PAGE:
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In Wichita, Koch Influence Is Revered and Reviled

By Carl Hulse for the New York Times 

WICHITA, Kan. — In national politics, playing in Charles Koch’s arena can mean saturation advertising against vulnerable Democrats, calls for tax cuts, demands to roll back government regulation and bitter clashes over climate change.

Here in the windswept hometown of the Koch family and Koch Industries, playing in Charles Koch Arena means something else entirely.

“I would be hard-pressed to find two things that are more important to this community than Koch Industries and Shocker basketball,” said Gregg Marshall, coach of the Wichita State University men’s team, which packs the arena, a house that Mr. Koch restored with his donations. “They put a nice chunk of change into this building.”

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Welcome to Kochville, where the family name conjures up something decidedly different from the specter raised by Democrats of secretive political operations funded by tens of millions of dollars in anonymous campaign money. For many living here in Wichita along the Arkansas River, it stands instead for well-paying jobs, extensive philanthropy like the $6 million for the arena renovation, and Kansas pride in being the headquarters of Koch Industries, the nation’s second-largest privately held company, which produces oil, fertilizer and common household items.

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Charles Koch in 2012. CreditBo Rader/The Wichita Eagle

Outside of Kochville, the brothers Charles and David Koch, whose worth is estimated at more than $50 billion each, are ready villains. Senator Harry Reid, Democrat of Nevada, the majority leader, regularly skewers them on the Senate floor. Others have proposed a constitutional amendment aimed at diluting their influence. The two are even the subject of an updated documentary titled “Koch Brothers Exposed: 2014 Edition.”

But the charged atmosphere surrounding the Kochs elsewhere dissipates markedly in the city where their father, Fred Koch, started his business in 1925, even though the positive sentiment toward the Kochs is hardly universally shared.

The Kochs’ reach in the city — once known as Cowtown because of its history as a railhead for Texas cattle drives and later called America’s Air Capital for its private aircraft manufacturing industry — extends far beyond the arena and company headquarters now expanding in the northeast corner of the city.

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The Koch Aquatic Center at the North Branch YMCA in Wichita, Kan.CreditSteve Hebert for The New York Times

Not far away is the Koch Community Plaza and Koch Scouting Center. Then there is the Koch Orangutan and Chimpanzee Habitat at the robustly Koch-supported Sedgwick County Zoo. Stop off for swimming lessons at the Koch Aquatic Center at the North Branch Y.M.C.A., or a learning experience recognizing the ecological interests of Fred Koch and his wife, Mary, at the Great Plains Nature Center’s Koch Habitat Hall.

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The Kochs contribute generously to Big Brothers Big Sisters, the Salvation Army and smaller community endeavors. The company’s 3,500 jobs, regular employment opportunities and growth have meant steady paychecks in Wichita while other important and historic sectors of the local economy have struggled. The company estimated its direct payments in salary and benefits to Kansas workers, most of them in Wichita, at $410 million last year.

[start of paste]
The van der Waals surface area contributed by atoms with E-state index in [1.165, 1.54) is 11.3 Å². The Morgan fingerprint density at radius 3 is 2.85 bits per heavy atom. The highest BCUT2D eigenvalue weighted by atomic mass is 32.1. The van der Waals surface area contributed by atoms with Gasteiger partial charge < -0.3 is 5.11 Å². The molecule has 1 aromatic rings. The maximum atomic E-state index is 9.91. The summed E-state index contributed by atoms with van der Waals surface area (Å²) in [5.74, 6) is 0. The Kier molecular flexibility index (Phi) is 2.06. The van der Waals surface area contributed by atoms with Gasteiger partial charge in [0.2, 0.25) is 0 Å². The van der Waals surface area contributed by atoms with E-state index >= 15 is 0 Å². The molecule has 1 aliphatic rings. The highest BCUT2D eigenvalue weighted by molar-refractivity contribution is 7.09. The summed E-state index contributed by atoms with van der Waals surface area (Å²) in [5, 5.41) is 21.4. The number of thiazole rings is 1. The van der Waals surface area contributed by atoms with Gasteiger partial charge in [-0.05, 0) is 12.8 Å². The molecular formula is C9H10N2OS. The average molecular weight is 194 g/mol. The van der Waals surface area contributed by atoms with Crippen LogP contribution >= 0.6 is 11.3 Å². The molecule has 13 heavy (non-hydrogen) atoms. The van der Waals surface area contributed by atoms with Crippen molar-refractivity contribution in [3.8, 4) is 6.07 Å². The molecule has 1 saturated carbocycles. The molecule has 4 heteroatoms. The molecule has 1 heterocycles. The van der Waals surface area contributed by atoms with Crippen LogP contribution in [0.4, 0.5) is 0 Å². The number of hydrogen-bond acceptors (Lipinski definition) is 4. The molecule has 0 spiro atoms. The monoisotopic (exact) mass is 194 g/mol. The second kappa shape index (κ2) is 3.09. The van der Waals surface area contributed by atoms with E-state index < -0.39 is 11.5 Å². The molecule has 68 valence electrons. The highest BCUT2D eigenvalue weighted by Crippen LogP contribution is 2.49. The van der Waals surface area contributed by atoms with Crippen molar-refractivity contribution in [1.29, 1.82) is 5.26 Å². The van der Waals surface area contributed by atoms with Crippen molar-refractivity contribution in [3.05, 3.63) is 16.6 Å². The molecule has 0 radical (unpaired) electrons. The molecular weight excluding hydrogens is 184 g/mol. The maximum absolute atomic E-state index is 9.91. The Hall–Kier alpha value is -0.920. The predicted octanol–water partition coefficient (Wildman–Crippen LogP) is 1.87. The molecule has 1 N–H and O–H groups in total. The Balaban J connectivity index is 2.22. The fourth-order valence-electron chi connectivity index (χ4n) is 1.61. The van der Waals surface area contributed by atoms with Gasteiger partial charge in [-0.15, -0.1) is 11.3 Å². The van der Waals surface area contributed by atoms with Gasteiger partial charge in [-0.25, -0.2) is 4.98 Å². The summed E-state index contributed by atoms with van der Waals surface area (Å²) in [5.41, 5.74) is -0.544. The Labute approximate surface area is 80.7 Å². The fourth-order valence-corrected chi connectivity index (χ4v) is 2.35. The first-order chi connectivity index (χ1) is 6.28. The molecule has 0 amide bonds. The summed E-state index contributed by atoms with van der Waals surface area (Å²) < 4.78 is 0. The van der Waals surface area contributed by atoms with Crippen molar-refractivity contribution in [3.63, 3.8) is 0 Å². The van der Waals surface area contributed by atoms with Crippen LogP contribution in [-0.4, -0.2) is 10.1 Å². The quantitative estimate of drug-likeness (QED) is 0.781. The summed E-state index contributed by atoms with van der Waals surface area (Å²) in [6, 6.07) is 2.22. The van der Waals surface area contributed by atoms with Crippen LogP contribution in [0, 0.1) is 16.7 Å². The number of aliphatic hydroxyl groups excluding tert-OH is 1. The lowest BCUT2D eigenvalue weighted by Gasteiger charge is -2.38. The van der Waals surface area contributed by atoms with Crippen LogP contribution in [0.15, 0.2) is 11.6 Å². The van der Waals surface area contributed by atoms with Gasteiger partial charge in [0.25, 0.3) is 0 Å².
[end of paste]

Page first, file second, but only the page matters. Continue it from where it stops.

“There is almost no one in town who doesn’t have a friend, a neighbor, a relative who works out at Koch,” said Mary Beth Jarvis, a former Koch executive who oversees the organization that puts on the city’s annual river festival and the accompanying symphony concert, which has long been underwritten by the Koch family.

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David Koch in 2014. CreditCarlo Allegri/Reuters

Since 2000, organizations affiliated with the Koch family or company have given more than $50 million to Wichita and Kansas nonprofit groups, according to a company tally. Charles Koch lives in Wichita, and David lives in New York City, where he is also a donor to the arts and medicine.

While such strong community support has dazzled some residents, others see the Koch activities as insidious, an attempt to buy good will while the two brothers and their political allies spend much more behind the scenes to dismantle bedrock government programs more important to the average Kansan.

“That is all just bells and whistles, the shiny little things to distract you while they are proceeding to try to change our country into what they want it to be,” said Randy Mousley, president of the Wichita teachers’ union. He has clashed with Koch-backed groups and legislators over deep income and business tax cuts that reduced state aid for education and forced some districts to eliminate staff and raise property taxes.

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The Charles Koch Arena, home of the Wichita State Shockers, was renovated with $6 million from the Kochs. CreditSteve Hebert for The New York Times